Interventions Are Serious
Not sure how many of you have participated in an intervention. They’re usually an option of last resort, when reason, cajoling and pleading have failed. For those of you who cared enough to participate, I salute you. No matter the result. You cared enough, loved enough, risked enough to try to make a difference. You learned much about yourself and others in the process. I hope you were successful. At least you tried.
This Country needs an intervention. In fact, several. So, you and I will have many choices to consider. And if we care, we can’t opt out. Let’s care.
We’ve Marched, Resisted, Protested and Voted—Time To Consider the Next Steps…
This has been a wrenching three years of dysfunctional governance. The leadership vacuum in Washington has been so pronounced that its ripples are felt at many levels. There is much we can do at community and State levels to self-govern, but our interdependence is inescapable when these competence gaps are so extreme. The wasteful energy expended, reasonable governmental functions ignored, and tax monies wasted necessitate our paying better attention.
We’ve elected some diverse new political leadership at various levels, but they can’t have an impact without our support. And we should hope that rigid partisanship and tribalism can be eliminated or at least moderated so that effective governance can stand a better chance. We can step up our game and make a difference. We’ve got lots of choices. Let’s choose wisely.
Choose Your Issues, Choose Your Heroes, BE A HERO!
Choose An Issue…Depending on your community, opportunities might include education, healthcare, infrastructure, governance, immigration, social justice, environment, transportation, literacy, the arts, diversity, responsive media, open space, parks and pools, etc. Choose issues that resonate with you, your family, neighborhood, and employer. Consider what resources you bring to the table. Time, Experience, Financial Resources, Collaborative Possibilities, etc.
Choose A Hero…Choose someone in a leadership position whom you admire, and with whom you’d like to collaborate toward advancing their mission. A school principal, non-profit ED, government official (State, City Council, County Commissioner, Agency Head, etc.), faith-based leader, college/university administrators, non-profit umbrella groups like United Way. If you don’t have access to top leadership, meet their deputies, express your interest in assisting and in learning more about their mission.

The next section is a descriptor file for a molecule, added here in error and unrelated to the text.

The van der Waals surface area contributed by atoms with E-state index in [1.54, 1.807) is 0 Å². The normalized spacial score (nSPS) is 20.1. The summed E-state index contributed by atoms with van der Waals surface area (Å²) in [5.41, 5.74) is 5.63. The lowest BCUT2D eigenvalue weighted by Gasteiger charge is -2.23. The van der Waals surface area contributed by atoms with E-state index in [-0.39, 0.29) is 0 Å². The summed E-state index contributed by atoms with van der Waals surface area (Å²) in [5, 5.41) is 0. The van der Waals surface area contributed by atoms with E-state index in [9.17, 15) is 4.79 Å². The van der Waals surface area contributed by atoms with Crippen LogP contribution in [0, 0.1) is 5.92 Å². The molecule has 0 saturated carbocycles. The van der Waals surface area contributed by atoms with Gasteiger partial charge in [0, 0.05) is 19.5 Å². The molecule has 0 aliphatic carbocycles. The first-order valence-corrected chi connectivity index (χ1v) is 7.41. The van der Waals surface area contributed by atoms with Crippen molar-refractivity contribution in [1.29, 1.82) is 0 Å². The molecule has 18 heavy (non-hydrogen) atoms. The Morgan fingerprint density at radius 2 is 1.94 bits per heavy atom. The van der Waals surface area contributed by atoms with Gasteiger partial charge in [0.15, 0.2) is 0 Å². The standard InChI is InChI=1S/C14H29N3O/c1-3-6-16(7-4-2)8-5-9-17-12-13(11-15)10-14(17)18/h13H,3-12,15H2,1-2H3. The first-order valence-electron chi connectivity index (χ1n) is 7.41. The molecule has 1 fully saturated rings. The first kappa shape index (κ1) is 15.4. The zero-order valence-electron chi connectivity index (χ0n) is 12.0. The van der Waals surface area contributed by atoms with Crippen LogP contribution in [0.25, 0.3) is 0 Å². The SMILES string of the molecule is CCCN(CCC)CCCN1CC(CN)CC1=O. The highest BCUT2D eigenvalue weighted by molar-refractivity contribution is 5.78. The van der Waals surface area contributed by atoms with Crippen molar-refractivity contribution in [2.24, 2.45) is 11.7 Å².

Be A Hero…If you’re still moving up the learning curve, educate yourself in depth about your chosen issue/organization/program. Consider their menu of volunteer opportunities and commit to making a difference. All the better if your cumulative civic/life experience makes you ready for constructive engagement. Remember, you’re not seeking an easy volunteer placement. You’d like to make a significant difference. If you’re needing to ease into the challenge, ask for a special project or committee stint so you can mutually determine your degree of ability and interest. Don’t accept a Board position until you’re able and ready for that level of commitment.
Note: For example, we recently moved into a new part of town. After we got unpacked and reasonably settled in, I made an appointment with the neighborhood school Principal, met her and offered my assistance. I’m eager to see how I might use my cumulative community experience to benefit this school.
An Intervention Is Serious
Despite what we thought were our best efforts, too many of us missed the magnitude and direction of economic, education and cultural trends, enabling a bipartisan Congress to ignore our best interests and winding up with this dysfunctional governance whose incompetence we must reverse. These challenges permeate each of our communities and require mini-moonshot efforts to get us back on track, and make our children proud. A true civic intervention. More smarts, more energy, more commitment, more compassion, more heart, more creative thinking, more collaboration. More faith and trust in each other, more belief in the worthiness of invigorated community institutions. A Serious Civic Reset.
I’m disappointed in my Friend In The Mirror, and any role he might have played, by fault or default, in getting us into this mess. However, I’m more than compensated in hope, enthusiasm and encouragement as I see the many good folks, organizations and model programs that are already working to right this ship that should represent our Better Angels. We’ve ridden the roller coaster with our democratic experiment, been knocked down, humbled, but given another chance to learn from our mistakes and do what must be done. In so doing, we can inspire the young stewards of their future. Many of you are my role models for constructive involvement. And I’ve yet to meet many others of you who’ll be my heroes as we toil in these civic vineyards. Let’s do this! TOGETHER.